My mom also sewed. She was (and is) quite skilled, though she focuses more on quilts now. Back then, it was repairs here and there, curtains, and clothes. Oh my god, the clothes. In my pre-teen years this was a horror. Because your social standing depended almost entirely on the fact that your clothes had the right labels on them, and Handsewn By Mom was not one of them.

Now, more than two decades later, I’ve been thinking about learning. Been thinking about it for a good seven or eight months. Have had some people supporting the idea, and others telling me I’m crazy and that I don’t have any time and why would I do that? Well, I’m motivated partially by the art of it, partially by the connection I feel to my mom and grandmother through it, but mostly because I am a cheap ass. Let’s face it, Woobies need replacement and repair and why pay someone else to do it when I should be able to do it myself?

So about a month ago, someone in my neighborhood group posted a classified ad putting their Singer machine up for sale for $30. I scooped it up. Granted, it’s still in the back seat of my car. But this past weekend? I took my first sewing lesson.


I took the two hour beginner class at Sew Crafty and this place is SO CUTE! The class familiarized us five students with machines, basic tools, and backstitching. I LOVED IT! Our project that pulled all our newfound knowledge together was a simple clutch (which I made into a diaper holder instead).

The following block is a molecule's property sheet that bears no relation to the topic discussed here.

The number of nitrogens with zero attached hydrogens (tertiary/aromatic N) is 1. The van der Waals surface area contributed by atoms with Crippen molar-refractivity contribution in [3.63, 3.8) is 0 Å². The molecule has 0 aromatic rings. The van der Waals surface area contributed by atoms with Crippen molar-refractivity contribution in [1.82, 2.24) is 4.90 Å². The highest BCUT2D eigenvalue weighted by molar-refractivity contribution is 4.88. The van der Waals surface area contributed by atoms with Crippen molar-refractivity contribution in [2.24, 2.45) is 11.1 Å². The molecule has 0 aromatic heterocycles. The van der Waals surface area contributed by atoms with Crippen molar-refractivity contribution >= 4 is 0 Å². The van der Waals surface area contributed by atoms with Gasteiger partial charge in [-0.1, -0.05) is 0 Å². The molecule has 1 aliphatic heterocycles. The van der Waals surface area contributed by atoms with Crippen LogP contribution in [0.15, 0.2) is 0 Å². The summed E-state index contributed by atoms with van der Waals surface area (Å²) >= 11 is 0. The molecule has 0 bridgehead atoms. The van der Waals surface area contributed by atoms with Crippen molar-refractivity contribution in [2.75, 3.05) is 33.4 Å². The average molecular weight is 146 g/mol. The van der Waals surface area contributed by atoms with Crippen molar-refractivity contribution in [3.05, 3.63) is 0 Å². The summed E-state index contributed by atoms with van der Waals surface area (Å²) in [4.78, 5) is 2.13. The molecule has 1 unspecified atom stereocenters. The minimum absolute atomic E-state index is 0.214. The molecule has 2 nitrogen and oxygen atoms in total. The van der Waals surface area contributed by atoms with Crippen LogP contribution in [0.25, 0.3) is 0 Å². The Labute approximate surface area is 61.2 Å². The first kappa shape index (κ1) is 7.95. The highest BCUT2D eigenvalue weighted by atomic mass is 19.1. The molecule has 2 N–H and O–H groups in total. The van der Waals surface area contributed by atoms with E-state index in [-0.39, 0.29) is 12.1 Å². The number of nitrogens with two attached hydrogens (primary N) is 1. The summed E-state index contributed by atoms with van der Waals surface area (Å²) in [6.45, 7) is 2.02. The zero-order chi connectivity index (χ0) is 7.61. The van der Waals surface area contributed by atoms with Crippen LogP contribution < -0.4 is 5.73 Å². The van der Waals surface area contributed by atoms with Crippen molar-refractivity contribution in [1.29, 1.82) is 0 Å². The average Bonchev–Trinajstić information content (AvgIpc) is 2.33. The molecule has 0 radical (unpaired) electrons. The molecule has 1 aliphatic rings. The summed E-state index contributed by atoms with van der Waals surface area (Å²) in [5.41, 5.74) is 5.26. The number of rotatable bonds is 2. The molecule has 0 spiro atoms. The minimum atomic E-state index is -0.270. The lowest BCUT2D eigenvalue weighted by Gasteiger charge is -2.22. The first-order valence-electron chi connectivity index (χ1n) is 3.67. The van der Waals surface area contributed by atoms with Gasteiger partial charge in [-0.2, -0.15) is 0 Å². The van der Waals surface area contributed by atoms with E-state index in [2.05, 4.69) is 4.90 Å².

My first on-my-own project? Harper’s trick-or-treat basket, a round, puffy felt-ish basket that looks something like this, but that matches her costume better. Yes, I know I can probably find one online. Yes, I am sure there are free patterns out there. Yes, I’m sure they have the exact colors and size I want at a local supermarket. BUT THAT IS NOT THE POINT. It will be my first from-scratch venture in perpetuating an art through another generation of women in my family.

So, yeah, sorry for the sparce wordy content. I’ve been spending my free hour of the day trying to figure out the web host I’m moving to, formatting pictures, deciding on content, heading down one road, then wanting to change everything, thereby frustrating my consultant. Actually, not really. She just tells me, “so what you are wanting to do now isn’t what we talked about in the beginning. Why don’t you pick a starting point and once you have time and resources to go down that other road, you can.” I hate being told what I can and cannot do, but she’s probably right. Because otherwise, I won’t launch until a date far beyond the point that blogging is like that VCR collecting dust in your closet. My goal is no later than October 16. Mainly because Jennifer and I are doing a half-marathon relay on October 25 and I named our team the name of the website. No pressure.

More Photos!

The Aforementioned